There was a drop in inward investment into the UK by foreign firms last year with new investment down 12% and expansion of existing investment down 22%. Despite this, the UK remained the number one destination in Europe in 2018, ahead of Germany and France, securing its third-highest number of projects in 20 years. Projects in Germany also fell by 13% largely due to a slump in business services investment, but in France they increased by 1%, moving it into second place in Europe above Germany, suggesting some of President Macron’s reforms are working.
Of the 1730 projects which took place in a single location, 627 or 36% were in London. If the South East is included, then nearly half (48%) of projects were south of the Watford Gap. Across the home nations, 1518 projects were in England, with Scotland, Wales and Northern Ireland winning 126, 51 and 35 each. Outside London and the South East, the West Midlands performed best, securing 155 projects, with the North East the worst performing English region with 59 projects. In terms of sectors, software and computer services were top with 366 projects, with extraction industries and renewable energy joint bottom with 41 projects. The Americans were the biggest inward investors with 440 projects followed by the Germans on 109 and the Indians on 106.
The taxpayer funded British Business Bank has loaned £500m to start ups since opening its programme in 2012. With UK banks still shell shocked after the financial crisis, the Bank was tasked with supporting business investment directly with its own funds and also giving confidence to other lenders via lending guarantees. Data from Start Up Loans, which is part of the bank, showed London has gained a disproportionate share of the funds, with 14,000 of nearly 70,000 start-up firms loaned £118m. The North West region fared best outside of London, receiving 7,841 loans worth £60m followed by the South East with 5,680 loans worth £48m. In the devolved nations, £29m was lent in Scotland, £26m in Wales and £7m in Northern Ireland. Of the English regions, at £25.9m, the smallest amount loaned was in the East Midlands. For more established businesses in the East Midlands, the £250m Midlands Engine Investment Fund – which is also operated by the British Business Bank – can provide debt or equity finance. The Fund is drawn from UK taxpayers, EU finds and the European Investment Bank and has so far deployed £50m in the region.
On the economy, figures from the ONS confirmed UK annual growth at 1.8% in the first quarter of the year with the economy growing by 0.5% from the previous quarter. Later in the month though, the April figures showed a fall in car production and an easing of stockpiling by manufacturers caused the economy shrink, contracting 0.4% from the month before, which resulted in growth for the three months to April at 0.3%. Factory shutdowns designed to cope with disruption from a March Brexit was the main reason, for example BMW’s Mini factory in Oxford brought forward its summer shutdown to April. The economy had grown impressively in the run-up to the proposed March date for the UK leaving the European Union, as manufacturers stockpiled parts, raw materials and goods but after the Brexit deadline was extended to October the reverse happened.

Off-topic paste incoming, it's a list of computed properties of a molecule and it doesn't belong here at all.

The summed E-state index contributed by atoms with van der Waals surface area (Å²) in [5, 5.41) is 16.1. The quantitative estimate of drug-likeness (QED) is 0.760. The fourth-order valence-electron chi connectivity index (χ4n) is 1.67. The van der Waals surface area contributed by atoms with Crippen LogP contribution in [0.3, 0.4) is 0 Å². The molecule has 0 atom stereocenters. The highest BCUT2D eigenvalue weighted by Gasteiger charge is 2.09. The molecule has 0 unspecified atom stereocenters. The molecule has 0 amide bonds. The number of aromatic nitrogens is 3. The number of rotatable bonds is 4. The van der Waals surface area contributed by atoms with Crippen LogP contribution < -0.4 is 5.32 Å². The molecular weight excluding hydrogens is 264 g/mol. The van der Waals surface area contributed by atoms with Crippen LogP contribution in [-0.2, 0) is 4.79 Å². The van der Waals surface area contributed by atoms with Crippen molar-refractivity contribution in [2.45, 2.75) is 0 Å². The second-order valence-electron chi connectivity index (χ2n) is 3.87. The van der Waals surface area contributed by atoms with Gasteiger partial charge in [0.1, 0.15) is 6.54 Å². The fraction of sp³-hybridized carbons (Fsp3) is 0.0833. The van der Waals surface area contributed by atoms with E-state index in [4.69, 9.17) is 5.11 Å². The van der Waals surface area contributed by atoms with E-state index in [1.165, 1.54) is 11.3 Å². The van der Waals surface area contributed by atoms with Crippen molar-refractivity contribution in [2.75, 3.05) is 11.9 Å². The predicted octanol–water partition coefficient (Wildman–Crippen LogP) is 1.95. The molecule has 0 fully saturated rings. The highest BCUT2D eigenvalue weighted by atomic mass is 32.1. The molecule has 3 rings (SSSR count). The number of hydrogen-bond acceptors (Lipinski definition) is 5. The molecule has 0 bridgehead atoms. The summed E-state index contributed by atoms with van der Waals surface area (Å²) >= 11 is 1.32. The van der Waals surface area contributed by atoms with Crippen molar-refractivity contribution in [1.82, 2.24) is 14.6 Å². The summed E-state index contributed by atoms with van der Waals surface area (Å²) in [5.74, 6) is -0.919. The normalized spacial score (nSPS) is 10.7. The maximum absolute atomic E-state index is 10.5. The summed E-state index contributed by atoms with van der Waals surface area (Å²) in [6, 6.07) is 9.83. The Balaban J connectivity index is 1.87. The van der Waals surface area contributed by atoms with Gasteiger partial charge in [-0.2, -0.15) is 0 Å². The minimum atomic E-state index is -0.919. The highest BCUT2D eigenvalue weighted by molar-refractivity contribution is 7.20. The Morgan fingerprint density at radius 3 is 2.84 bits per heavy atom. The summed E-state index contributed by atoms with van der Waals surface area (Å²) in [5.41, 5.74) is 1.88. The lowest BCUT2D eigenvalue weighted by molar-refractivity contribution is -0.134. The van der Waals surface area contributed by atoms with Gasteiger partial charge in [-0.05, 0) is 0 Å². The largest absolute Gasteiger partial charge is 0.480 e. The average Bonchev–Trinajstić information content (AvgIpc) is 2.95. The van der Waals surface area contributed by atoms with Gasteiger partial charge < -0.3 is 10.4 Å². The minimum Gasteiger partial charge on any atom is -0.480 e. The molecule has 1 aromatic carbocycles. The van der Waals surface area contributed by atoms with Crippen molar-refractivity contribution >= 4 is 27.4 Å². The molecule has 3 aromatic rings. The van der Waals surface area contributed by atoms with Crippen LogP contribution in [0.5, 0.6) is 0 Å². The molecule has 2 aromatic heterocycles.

Wages grew by 3.4% in the three months to April with the biggest increases in the construction and financial services industries. After taking inflation into account, wage growth was 1.4%. The unemployment rate remained at 3.8%, the lowest since October to December 1974. The employment rate for women was 72%, the highest on record, largely because of changes to the state pension age which has meant fewer women retiring between the ages of 60 and 65.
The government borrowed £5.1bn in May, £1bn more than the previous May. Total borrowing in the first two months of the financial year was £11.9bn, 18% more than last year. The ONS expects the government to borrow £24bn this financial year – £500m more than it had previously estimated.
Inflation was 2.0% in May, down from 2.1% in April. Falling fares for transport services, and falling car prices offset rising prices of furniture, furnishings and toys.
Eurozone GDP rose 0.4% in the first quarter or 0.5% when all 28 EU countries are included according to Eurostat. This compared to the previous quarter when GDP climbed by 0.2% in the eurozone and 0.3% across the wider EU area. Croatia recorded the highest growth, with GDP climbing 1.8% compared to the previous quarter which meant 3.9% annually. German and French annual growth is 0.7% and 1.2%.
The eurozone unemployment rate was 7.6% in April 2019, down from 7.7% in March 2019 and from 8.4% in April 2018. This is the lowest rate recorded in the euro area since August 2008. The wider EU unemployment rate was 6.4% in April 2019, stable compared with March 2019 and down from 7.0% in April 2018.
Further afield, the unemployment rate in the US increased from 3.6% to 3.7% and inflation dropped by 0.2% to 1.6%. The US economy grew annually by 3.2%.